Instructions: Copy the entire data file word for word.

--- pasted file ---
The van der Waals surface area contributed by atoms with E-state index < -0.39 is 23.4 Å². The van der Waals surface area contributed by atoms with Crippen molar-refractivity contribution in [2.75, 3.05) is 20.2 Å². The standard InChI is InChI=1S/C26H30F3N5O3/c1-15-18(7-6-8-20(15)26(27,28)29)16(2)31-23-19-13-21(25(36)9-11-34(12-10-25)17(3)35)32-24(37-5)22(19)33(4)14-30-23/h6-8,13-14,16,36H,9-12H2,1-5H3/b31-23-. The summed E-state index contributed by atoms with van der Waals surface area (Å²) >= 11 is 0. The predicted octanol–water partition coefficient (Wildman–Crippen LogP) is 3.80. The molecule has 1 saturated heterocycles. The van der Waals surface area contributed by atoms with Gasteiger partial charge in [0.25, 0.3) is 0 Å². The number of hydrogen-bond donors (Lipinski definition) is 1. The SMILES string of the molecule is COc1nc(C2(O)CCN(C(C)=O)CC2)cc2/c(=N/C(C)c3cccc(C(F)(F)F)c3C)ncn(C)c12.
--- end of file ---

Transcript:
The van der Waals surface area contributed by atoms with E-state index < -0.39 is 23.4 Å². The van der Waals surface area contributed by atoms with Crippen molar-refractivity contribution in [2.75, 3.05) is 20.2 Å². The standard InChI is InChI=1S/C26H30F3N5O3/c1-15-18(7-6-8-20(15)26(27,28)29)16(2)31-23-19-13-21(25(36)9-11-34(12-10-25)17(3)35)32-24(37-5)22(19)33(4)14-30-23/h6-8,13-14,16,36H,9-12H2,1-5H3/b31-23-. The summed E-state index contributed by atoms with van der Waals surface area (Å²) >= 11 is 0. The predicted octanol–water partition coefficient (Wildman–Crippen LogP) is 3.80. The molecule has 1 saturated heterocycles. The van der Waals surface area contributed by atoms with Gasteiger partial charge in [0.25, 0.3) is 0 Å². The number of hydrogen-bond donors (Lipinski definition) is 1. The SMILES string of the molecule is COc1nc(C2(O)CCN(C(C)=O)CC2)cc2/c(=N/C(C)c3cccc(C(F)(F)F)c3C)ncn(C)c12.